On March 27th, 1964, Catherine “Kitty” Genovese was gruesomely assaulted by a man wielding a knife outside her apartment complex. The assault lasted over half an hour. But perhaps the most disturbing part of the infamous murder? The attack happened in front as many as 37 witnesses – described as respectable and law-abiding citizens. Yet despite Kitty’s cries for help, not one person intervened. One witness eventually called the police after the assault. But by then it was too late. How could this happen? This incident popularized the psychological phenomenon known as the “Bystander Effect.” There are two driving forces behind the bystander effect. Here’s how to conquer them:
This is the idea that a group of people often fail to recognize a real emergency situation. When we find ourselves in ambiguous situations, we tend to look to other people for social cues on how to react. If the people around us aren’t recognizing an emergency happening, we are less likely to recognize it ourselves.
Imagine seeing a man sitting, slumped over on a busy sidewalk. Odds are, if everyone else on the sidewalk is ignoring the situation, you will take that social cue and assume everything is fine. The only way to conquer pluralistic ignorance is to remain vigilant and to be bold. Realize that ambiguous situations can be deceptively dangerous, and address them head-on.
If you find yourself becoming a victim of the bystander effect (perhaps YOU are the one being ignored on a busy sidewalk), you must draw attention to yourself to break the social consensus that everything is fine. You must also conquer the second driving force of the Bystander Effect.
Generally, the more bystanders witnessing an emergency situation, the less responsibility each person feels. This makes sense, right? If you’re the only person around, you take 100% of the responsibility for the situation, but if there are 10 people present, you may only feel 10%. This can lead to a huge problem, where all the witnesses assume that someone else has called for help when no one has. Another assumption can be that someone else in the group is more qualified to handle the situation. In these cases of diffused responsibility, nothing may get done at all.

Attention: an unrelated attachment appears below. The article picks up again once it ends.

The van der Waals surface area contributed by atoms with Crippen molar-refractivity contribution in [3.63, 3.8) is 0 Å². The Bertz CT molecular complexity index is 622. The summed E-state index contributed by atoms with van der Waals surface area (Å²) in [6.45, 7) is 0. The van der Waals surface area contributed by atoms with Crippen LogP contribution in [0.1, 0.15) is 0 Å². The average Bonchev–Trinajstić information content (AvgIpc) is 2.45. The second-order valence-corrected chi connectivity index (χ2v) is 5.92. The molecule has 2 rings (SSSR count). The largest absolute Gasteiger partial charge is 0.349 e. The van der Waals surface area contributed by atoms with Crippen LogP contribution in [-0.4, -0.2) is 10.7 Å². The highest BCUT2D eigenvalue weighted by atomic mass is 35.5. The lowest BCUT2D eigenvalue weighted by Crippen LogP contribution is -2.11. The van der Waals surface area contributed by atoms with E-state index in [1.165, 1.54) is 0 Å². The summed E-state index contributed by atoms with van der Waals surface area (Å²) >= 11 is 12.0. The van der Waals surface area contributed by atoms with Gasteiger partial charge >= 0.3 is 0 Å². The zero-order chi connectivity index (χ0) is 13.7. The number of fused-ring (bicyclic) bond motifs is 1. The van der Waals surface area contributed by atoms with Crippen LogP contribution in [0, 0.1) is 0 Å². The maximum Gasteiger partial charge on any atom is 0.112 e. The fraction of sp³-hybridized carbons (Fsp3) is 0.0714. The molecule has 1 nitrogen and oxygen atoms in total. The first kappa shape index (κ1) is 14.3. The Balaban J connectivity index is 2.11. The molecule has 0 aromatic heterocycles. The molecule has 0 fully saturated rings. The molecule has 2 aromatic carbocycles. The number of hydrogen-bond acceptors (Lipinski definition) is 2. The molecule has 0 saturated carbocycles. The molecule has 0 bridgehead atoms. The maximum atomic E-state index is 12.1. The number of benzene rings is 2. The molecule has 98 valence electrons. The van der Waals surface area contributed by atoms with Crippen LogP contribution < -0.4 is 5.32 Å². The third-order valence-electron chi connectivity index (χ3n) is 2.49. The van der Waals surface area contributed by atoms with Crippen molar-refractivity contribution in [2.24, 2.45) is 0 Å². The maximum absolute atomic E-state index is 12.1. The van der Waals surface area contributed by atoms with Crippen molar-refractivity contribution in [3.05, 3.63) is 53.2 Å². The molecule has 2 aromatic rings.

So how do you conquer diffused responsibility? Again, you must remain vigilant. If you notice an emergency situation, you must be aware that your first instinct – along with the rest of the bystanders – is to accept minimum responsibility. By taking 100% of the responsibility for the situation, you can ensure a proper response is met – whether it be calling for help, administering first aid, or mediating a conflict.
And if you are the victim? Perhaps you’ve drawn attention to the fact that you are in need of help. But if you’re pleading to a whole crowd and not getting any, it may be because everyone assumes someone else will step in. Self-defense instructors advise that you pick out a single person from the crowd. Look them in the eyes, and tell that person you need help. Put 100% of the responsibility on them to help you.
By being aware of our shortcomings – even when they seem to be psychologically wired into our brains – we can be better prepared to respond in an emergency. Stay vigilant.